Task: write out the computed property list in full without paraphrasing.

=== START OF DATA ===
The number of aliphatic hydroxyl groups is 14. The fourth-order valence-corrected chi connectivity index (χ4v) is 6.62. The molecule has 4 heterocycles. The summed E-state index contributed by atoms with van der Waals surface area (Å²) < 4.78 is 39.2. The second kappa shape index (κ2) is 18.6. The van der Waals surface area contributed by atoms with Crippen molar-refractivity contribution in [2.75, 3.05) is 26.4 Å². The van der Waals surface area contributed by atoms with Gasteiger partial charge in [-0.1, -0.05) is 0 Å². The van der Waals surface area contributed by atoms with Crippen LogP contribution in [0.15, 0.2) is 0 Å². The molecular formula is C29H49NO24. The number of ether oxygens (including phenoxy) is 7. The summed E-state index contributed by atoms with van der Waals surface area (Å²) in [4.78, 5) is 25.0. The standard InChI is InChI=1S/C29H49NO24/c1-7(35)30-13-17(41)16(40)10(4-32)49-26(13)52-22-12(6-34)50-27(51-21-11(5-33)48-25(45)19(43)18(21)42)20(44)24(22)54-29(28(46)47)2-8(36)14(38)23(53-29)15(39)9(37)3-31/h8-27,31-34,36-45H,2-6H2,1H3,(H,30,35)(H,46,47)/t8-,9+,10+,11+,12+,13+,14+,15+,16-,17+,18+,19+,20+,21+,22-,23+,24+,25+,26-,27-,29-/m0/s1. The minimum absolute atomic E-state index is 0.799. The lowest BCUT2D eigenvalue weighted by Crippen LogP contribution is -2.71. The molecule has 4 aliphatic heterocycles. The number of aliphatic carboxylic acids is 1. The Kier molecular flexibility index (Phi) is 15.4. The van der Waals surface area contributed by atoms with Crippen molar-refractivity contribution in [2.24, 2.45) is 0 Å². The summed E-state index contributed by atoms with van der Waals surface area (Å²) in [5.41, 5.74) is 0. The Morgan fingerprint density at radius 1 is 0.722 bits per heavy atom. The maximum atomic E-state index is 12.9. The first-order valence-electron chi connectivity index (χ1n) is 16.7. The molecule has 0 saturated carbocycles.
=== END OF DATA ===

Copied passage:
The number of aliphatic hydroxyl groups is 14. The fourth-order valence-corrected chi connectivity index (χ4v) is 6.62. The molecule has 4 heterocycles. The summed E-state index contributed by atoms with van der Waals surface area (Å²) < 4.78 is 39.2. The second kappa shape index (κ2) is 18.6. The van der Waals surface area contributed by atoms with Crippen molar-refractivity contribution in [2.75, 3.05) is 26.4 Å². The van der Waals surface area contributed by atoms with Gasteiger partial charge in [-0.1, -0.05) is 0 Å². The van der Waals surface area contributed by atoms with Crippen LogP contribution in [0.15, 0.2) is 0 Å². The molecular formula is C29H49NO24. The number of ether oxygens (including phenoxy) is 7. The summed E-state index contributed by atoms with van der Waals surface area (Å²) in [4.78, 5) is 25.0. The standard InChI is InChI=1S/C29H49NO24/c1-7(35)30-13-17(41)16(40)10(4-32)49-26(13)52-22-12(6-34)50-27(51-21-11(5-33)48-25(45)19(43)18(21)42)20(44)24(22)54-29(28(46)47)2-8(36)14(38)23(53-29)15(39)9(37)3-31/h8-27,31-34,36-45H,2-6H2,1H3,(H,30,35)(H,46,47)/t8-,9+,10+,11+,12+,13+,14+,15+,16-,17+,18+,19+,20+,21+,22-,23+,24+,25+,26-,27-,29-/m0/s1. The minimum absolute atomic E-state index is 0.799. The lowest BCUT2D eigenvalue weighted by Crippen LogP contribution is -2.71. The molecule has 4 aliphatic heterocycles. The number of aliphatic carboxylic acids is 1. The Kier molecular flexibility index (Phi) is 15.4. The van der Waals surface area contributed by atoms with Crippen molar-refractivity contribution in [2.24, 2.45) is 0 Å². The summed E-state index contributed by atoms with van der Waals surface area (Å²) in [5.41, 5.74) is 0. The Morgan fingerprint density at radius 1 is 0.722 bits per heavy atom. The maximum atomic E-state index is 12.9. The first-order valence-electron chi connectivity index (χ1n) is 16.7. The molecule has 0 saturated carbocycles.